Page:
Considering the recent tweaks to Social Security, it might be worth considering your 401(k) as the foundation of your retirement planning.
Last year, it was announced that the “file and suspend” loophole in Social Security would be closing on April 30. Once both members of a couple reached retirement age, that loophole made it possible for the higher earner to file for benefits and suspend them until age 70 while the lower earner could file for the other's spousal benefit -- which is up to 50% of the highest earner's Social Security benefits. Within the couple, each member's own benefits would go untouched and continue to grow until age 70, when the lower earner could stop taking the spousal benefit and go for the higher benefit if necessary.
That's now as good as gone, as is the “restricted application” loophole that allowed someone who was full retirement age or older and eligible for either a retirement benefit on his own record or a spousal benefit to restrict the scope of his application to only receive the spousal benefits he's entitled to, allowing him to continue earning delayed credits on his own record until he files at age 70. That allowed many couples to delay filing to the maximum age 70 benefit while allowing one of them to receive four years of spousal benefits from age 66 to 70.
Gail Buckner, vice president and national planning spokesperson at Franklin Templeton Investments, notes that this decision also affects divorced spouses, who were able to file and restrict their own benefits and receive a 50% spousal benefits if they were married to their ex for ten years or more. Under the old rule, if a person filed and restricted his benefits at age 66, he would see see benefits increase at least 32% to the maximum awarded at age 70. Now, that all-important bridge to 70 is washed away.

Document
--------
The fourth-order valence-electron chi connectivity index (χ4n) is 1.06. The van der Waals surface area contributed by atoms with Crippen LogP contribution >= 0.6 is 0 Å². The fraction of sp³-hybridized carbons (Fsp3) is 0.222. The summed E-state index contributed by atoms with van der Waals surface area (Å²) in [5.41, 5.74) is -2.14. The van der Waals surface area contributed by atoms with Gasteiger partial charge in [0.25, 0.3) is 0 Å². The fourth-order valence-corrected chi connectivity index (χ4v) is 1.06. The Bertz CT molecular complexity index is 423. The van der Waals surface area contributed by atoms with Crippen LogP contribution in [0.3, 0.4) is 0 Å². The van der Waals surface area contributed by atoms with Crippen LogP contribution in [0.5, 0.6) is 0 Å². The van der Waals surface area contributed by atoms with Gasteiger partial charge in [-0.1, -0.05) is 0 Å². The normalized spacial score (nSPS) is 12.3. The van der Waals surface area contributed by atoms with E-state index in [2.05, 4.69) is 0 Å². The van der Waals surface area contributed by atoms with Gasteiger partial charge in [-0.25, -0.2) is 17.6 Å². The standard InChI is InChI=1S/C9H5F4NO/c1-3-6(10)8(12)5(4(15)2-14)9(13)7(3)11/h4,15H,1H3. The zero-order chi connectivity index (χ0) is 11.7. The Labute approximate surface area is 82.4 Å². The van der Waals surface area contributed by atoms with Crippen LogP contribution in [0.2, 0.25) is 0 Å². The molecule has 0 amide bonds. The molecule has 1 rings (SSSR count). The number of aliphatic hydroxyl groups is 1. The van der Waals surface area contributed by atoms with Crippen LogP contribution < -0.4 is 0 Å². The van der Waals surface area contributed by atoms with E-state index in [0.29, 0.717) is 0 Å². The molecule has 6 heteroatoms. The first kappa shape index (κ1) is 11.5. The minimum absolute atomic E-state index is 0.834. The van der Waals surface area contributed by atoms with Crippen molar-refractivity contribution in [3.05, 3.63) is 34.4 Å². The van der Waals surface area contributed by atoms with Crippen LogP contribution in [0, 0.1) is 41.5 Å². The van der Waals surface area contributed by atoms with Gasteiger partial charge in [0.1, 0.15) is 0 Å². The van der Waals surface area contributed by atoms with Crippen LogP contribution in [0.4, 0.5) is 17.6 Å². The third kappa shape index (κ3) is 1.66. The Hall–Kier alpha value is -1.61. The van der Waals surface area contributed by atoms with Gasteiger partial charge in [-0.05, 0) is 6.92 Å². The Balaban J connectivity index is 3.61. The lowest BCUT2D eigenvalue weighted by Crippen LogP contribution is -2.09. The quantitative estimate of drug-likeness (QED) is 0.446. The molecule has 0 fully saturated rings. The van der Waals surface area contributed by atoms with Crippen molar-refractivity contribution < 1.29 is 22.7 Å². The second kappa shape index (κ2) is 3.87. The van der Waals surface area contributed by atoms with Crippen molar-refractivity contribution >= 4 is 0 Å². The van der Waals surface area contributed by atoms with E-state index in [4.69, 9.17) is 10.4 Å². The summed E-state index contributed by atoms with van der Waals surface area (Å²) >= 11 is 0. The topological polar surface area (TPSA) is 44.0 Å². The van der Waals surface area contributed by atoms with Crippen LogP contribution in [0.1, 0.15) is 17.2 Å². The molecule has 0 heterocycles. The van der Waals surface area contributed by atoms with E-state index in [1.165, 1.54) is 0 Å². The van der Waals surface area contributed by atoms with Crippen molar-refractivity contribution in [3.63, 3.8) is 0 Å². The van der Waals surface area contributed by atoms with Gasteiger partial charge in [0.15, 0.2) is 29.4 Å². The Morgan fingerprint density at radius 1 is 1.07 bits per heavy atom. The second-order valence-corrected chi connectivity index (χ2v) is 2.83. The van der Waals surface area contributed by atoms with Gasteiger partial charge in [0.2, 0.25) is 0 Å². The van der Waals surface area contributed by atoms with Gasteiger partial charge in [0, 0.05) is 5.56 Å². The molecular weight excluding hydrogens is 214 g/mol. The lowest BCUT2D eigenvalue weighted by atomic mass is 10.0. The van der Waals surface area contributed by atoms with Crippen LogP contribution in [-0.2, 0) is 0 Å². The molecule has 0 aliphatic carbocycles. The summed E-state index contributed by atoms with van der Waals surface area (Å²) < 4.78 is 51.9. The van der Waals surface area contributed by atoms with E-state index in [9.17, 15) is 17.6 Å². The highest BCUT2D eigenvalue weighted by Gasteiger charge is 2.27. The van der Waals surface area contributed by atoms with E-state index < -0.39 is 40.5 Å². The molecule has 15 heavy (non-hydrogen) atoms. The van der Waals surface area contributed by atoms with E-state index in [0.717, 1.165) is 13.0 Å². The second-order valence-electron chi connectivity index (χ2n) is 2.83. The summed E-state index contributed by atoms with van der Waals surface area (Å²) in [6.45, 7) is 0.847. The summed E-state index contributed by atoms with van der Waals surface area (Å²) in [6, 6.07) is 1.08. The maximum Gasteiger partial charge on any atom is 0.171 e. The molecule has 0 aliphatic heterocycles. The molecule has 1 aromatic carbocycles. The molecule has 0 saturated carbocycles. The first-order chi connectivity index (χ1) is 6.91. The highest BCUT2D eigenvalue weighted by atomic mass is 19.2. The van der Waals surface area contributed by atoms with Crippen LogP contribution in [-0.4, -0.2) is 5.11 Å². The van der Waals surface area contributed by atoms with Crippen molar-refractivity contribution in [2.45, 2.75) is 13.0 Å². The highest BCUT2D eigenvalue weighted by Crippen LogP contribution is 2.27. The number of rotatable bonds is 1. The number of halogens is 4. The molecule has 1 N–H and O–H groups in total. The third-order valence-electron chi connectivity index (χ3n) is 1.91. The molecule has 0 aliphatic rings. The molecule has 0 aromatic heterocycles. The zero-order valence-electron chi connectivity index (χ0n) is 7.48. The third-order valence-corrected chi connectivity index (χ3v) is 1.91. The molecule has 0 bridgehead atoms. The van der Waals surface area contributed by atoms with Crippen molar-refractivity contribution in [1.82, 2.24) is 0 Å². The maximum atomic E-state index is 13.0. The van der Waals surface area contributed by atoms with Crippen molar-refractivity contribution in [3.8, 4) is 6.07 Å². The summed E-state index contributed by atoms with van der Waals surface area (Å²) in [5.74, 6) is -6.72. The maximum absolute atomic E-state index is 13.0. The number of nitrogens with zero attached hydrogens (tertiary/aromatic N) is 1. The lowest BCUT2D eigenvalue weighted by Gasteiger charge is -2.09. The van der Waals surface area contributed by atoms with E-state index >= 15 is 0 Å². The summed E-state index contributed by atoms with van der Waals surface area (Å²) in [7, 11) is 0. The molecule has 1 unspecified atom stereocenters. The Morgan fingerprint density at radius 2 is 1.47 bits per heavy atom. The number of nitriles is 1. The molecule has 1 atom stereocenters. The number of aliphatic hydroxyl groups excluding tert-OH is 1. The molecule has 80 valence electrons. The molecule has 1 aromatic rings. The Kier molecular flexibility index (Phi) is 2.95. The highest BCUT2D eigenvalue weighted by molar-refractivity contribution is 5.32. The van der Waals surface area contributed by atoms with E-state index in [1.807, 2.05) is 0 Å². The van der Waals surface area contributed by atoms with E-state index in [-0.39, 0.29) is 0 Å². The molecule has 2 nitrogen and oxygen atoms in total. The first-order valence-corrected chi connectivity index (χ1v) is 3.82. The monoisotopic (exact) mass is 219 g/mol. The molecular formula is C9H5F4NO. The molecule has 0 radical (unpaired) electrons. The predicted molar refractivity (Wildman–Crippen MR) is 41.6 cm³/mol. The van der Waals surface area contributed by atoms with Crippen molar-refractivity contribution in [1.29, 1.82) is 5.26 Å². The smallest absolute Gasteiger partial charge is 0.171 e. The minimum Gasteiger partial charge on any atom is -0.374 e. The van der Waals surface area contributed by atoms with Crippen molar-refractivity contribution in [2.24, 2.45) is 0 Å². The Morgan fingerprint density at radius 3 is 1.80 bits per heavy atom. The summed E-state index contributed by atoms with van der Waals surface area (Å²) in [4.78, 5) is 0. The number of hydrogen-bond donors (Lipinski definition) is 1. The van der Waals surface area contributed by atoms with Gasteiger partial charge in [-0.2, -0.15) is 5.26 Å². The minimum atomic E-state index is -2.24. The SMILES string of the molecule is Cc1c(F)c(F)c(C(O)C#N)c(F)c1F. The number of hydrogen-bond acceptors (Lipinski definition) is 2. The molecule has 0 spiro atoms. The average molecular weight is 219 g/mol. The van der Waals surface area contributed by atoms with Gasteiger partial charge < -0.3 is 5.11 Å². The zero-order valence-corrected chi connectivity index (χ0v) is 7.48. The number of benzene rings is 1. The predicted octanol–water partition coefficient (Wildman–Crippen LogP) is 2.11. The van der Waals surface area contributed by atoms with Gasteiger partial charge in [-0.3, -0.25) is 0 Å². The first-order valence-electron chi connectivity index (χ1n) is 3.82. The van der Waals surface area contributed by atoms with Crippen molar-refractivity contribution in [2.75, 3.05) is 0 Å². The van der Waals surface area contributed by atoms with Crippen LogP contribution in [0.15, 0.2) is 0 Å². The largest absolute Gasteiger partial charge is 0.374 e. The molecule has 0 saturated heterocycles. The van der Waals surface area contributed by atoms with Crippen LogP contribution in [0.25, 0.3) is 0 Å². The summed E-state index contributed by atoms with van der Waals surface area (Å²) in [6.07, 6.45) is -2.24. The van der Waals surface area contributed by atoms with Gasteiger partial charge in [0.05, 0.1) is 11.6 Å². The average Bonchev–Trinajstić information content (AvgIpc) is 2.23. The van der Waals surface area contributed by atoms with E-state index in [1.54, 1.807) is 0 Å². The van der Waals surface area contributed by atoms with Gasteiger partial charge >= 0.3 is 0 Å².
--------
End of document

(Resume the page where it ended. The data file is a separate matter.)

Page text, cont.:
“Due to the law change, those who do not meet the age requirement and want to retire at the federal retirement age have to decide whether to take: 100% of the benefit they earned based upon their own work history, or 50% of what their ex would get at the federal retirement age,” she says. “If they want or need more income than this, their only option is to delay starting Social Security and keep working.”
According to a Franklin Templeton study conducted last year, 55% of Americans were already considering working during their retirement before the Social Security loopholes closed. That included 30% of those ages 18 to 24 who never plan to retire. In that same survey, respondents were uncertain about the amount of their current income Social Security will replace (39% don't know), when to start taking the benefit (22% didn't know) and whether it will provide expected income in retirement (37%).